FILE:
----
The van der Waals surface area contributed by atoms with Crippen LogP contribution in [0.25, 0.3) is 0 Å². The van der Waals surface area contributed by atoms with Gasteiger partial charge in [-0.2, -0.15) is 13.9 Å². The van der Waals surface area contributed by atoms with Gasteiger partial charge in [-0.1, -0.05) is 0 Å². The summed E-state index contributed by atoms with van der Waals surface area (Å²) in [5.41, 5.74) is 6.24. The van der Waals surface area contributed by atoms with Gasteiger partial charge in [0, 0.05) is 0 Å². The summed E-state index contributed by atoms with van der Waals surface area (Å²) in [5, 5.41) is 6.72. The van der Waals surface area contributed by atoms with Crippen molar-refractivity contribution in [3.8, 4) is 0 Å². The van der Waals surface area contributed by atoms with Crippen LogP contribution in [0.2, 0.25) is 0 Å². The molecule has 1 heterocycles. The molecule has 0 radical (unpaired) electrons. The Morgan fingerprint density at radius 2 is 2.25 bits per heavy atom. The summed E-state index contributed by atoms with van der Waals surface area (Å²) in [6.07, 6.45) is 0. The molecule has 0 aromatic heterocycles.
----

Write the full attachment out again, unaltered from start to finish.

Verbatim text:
The van der Waals surface area contributed by atoms with Crippen LogP contribution in [0.25, 0.3) is 0 Å². The van der Waals surface area contributed by atoms with Gasteiger partial charge in [-0.2, -0.15) is 13.9 Å². The van der Waals surface area contributed by atoms with Gasteiger partial charge in [-0.1, -0.05) is 0 Å². The summed E-state index contributed by atoms with van der Waals surface area (Å²) in [5.41, 5.74) is 6.24. The van der Waals surface area contributed by atoms with Gasteiger partial charge in [0, 0.05) is 0 Å². The summed E-state index contributed by atoms with van der Waals surface area (Å²) in [5, 5.41) is 6.72. The van der Waals surface area contributed by atoms with Crippen molar-refractivity contribution in [3.8, 4) is 0 Å². The van der Waals surface area contributed by atoms with Crippen LogP contribution in [0.2, 0.25) is 0 Å². The molecule has 1 heterocycles. The molecule has 0 radical (unpaired) electrons. The Morgan fingerprint density at radius 2 is 2.25 bits per heavy atom. The summed E-state index contributed by atoms with van der Waals surface area (Å²) in [6.07, 6.45) is 0. The molecule has 0 aromatic heterocycles.